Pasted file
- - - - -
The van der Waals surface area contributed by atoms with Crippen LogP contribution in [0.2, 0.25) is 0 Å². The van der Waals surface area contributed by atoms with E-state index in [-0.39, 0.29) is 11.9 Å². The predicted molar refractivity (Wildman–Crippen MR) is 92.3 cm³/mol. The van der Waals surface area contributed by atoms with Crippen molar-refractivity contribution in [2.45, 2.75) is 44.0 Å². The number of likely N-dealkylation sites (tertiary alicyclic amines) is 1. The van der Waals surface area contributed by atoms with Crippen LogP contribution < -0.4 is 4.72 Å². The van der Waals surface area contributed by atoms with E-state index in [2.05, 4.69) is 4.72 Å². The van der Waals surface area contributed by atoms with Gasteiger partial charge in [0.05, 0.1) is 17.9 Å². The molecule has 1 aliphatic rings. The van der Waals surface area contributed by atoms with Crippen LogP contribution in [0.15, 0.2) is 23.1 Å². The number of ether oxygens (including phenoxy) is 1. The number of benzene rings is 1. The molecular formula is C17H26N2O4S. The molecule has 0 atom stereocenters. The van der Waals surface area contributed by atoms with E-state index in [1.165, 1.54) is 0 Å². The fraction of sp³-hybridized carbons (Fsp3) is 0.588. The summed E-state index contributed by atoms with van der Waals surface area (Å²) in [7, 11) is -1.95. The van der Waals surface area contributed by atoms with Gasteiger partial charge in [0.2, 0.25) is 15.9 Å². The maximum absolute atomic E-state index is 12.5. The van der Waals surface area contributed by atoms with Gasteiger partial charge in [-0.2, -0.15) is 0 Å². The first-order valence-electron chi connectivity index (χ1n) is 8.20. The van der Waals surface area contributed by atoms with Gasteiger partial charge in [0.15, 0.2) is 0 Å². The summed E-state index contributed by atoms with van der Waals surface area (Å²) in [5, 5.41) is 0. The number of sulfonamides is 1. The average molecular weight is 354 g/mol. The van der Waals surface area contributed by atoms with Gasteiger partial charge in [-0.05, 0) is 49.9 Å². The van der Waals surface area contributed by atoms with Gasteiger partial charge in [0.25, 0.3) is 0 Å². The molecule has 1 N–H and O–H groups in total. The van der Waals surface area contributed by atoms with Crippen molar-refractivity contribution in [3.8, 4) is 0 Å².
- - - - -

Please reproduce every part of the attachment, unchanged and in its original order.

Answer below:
The van der Waals surface area contributed by atoms with Crippen LogP contribution in [0.2, 0.25) is 0 Å². The van der Waals surface area contributed by atoms with E-state index in [-0.39, 0.29) is 11.9 Å². The predicted molar refractivity (Wildman–Crippen MR) is 92.3 cm³/mol. The van der Waals surface area contributed by atoms with Crippen molar-refractivity contribution in [2.45, 2.75) is 44.0 Å². The number of likely N-dealkylation sites (tertiary alicyclic amines) is 1. The van der Waals surface area contributed by atoms with Crippen LogP contribution < -0.4 is 4.72 Å². The van der Waals surface area contributed by atoms with E-state index in [2.05, 4.69) is 4.72 Å². The van der Waals surface area contributed by atoms with Gasteiger partial charge in [0.05, 0.1) is 17.9 Å². The molecule has 1 aliphatic rings. The van der Waals surface area contributed by atoms with Crippen LogP contribution in [0.15, 0.2) is 23.1 Å². The number of ether oxygens (including phenoxy) is 1. The number of benzene rings is 1. The molecular formula is C17H26N2O4S. The molecule has 0 atom stereocenters. The van der Waals surface area contributed by atoms with E-state index in [1.165, 1.54) is 0 Å². The fraction of sp³-hybridized carbons (Fsp3) is 0.588. The summed E-state index contributed by atoms with van der Waals surface area (Å²) in [7, 11) is -1.95. The van der Waals surface area contributed by atoms with Gasteiger partial charge in [0.2, 0.25) is 15.9 Å². The maximum absolute atomic E-state index is 12.5. The van der Waals surface area contributed by atoms with Gasteiger partial charge in [-0.2, -0.15) is 0 Å². The first-order valence-electron chi connectivity index (χ1n) is 8.20. The van der Waals surface area contributed by atoms with Gasteiger partial charge in [0.15, 0.2) is 0 Å². The summed E-state index contributed by atoms with van der Waals surface area (Å²) in [5, 5.41) is 0. The number of sulfonamides is 1. The average molecular weight is 354 g/mol. The van der Waals surface area contributed by atoms with Gasteiger partial charge in [-0.05, 0) is 49.9 Å². The van der Waals surface area contributed by atoms with Gasteiger partial charge in [0.25, 0.3) is 0 Å². The molecule has 1 N–H and O–H groups in total. The van der Waals surface area contributed by atoms with Crippen molar-refractivity contribution in [3.8, 4) is 0 Å².